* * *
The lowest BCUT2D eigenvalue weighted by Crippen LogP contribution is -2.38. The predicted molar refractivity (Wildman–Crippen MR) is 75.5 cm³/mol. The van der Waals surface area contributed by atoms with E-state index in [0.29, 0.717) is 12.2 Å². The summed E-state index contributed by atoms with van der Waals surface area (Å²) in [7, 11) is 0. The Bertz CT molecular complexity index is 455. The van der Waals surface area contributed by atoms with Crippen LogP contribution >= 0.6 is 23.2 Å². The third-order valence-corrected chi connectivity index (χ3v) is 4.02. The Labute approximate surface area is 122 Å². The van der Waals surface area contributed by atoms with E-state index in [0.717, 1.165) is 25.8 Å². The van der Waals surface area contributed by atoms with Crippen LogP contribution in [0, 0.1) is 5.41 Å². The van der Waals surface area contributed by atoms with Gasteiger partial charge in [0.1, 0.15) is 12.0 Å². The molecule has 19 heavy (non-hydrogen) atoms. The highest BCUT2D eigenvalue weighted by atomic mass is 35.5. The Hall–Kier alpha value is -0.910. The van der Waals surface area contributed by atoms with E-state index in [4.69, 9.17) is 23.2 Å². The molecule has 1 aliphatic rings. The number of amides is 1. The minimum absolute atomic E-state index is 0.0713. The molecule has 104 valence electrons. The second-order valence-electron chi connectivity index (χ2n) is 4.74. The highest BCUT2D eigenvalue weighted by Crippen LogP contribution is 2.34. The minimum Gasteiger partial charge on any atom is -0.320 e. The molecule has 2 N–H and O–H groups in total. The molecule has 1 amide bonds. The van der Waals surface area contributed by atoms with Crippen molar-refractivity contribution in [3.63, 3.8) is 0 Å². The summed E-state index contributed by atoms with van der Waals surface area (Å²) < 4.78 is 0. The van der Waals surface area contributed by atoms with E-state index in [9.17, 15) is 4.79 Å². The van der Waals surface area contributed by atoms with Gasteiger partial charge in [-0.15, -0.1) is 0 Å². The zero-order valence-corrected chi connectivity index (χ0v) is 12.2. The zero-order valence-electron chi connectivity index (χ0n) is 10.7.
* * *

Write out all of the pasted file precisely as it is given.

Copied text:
The lowest BCUT2D eigenvalue weighted by Crippen LogP contribution is -2.38. The predicted molar refractivity (Wildman–Crippen MR) is 75.5 cm³/mol. The van der Waals surface area contributed by atoms with E-state index in [0.29, 0.717) is 12.2 Å². The summed E-state index contributed by atoms with van der Waals surface area (Å²) in [7, 11) is 0. The Bertz CT molecular complexity index is 455. The van der Waals surface area contributed by atoms with Crippen LogP contribution >= 0.6 is 23.2 Å². The third-order valence-corrected chi connectivity index (χ3v) is 4.02. The Labute approximate surface area is 122 Å². The van der Waals surface area contributed by atoms with E-state index in [0.717, 1.165) is 25.8 Å². The van der Waals surface area contributed by atoms with Crippen LogP contribution in [0, 0.1) is 5.41 Å². The van der Waals surface area contributed by atoms with Gasteiger partial charge in [0.1, 0.15) is 12.0 Å². The molecule has 19 heavy (non-hydrogen) atoms. The highest BCUT2D eigenvalue weighted by atomic mass is 35.5. The Hall–Kier alpha value is -0.910. The van der Waals surface area contributed by atoms with E-state index in [4.69, 9.17) is 23.2 Å². The molecule has 1 aliphatic rings. The number of amides is 1. The minimum absolute atomic E-state index is 0.0713. The molecule has 104 valence electrons. The second-order valence-electron chi connectivity index (χ2n) is 4.74. The highest BCUT2D eigenvalue weighted by Crippen LogP contribution is 2.34. The minimum Gasteiger partial charge on any atom is -0.320 e. The molecule has 2 N–H and O–H groups in total. The molecule has 1 amide bonds. The van der Waals surface area contributed by atoms with Crippen molar-refractivity contribution in [3.63, 3.8) is 0 Å². The summed E-state index contributed by atoms with van der Waals surface area (Å²) < 4.78 is 0. The van der Waals surface area contributed by atoms with E-state index in [9.17, 15) is 4.79 Å². The van der Waals surface area contributed by atoms with Gasteiger partial charge in [-0.15, -0.1) is 0 Å². The zero-order valence-corrected chi connectivity index (χ0v) is 12.2. The zero-order valence-electron chi connectivity index (χ0n) is 10.7.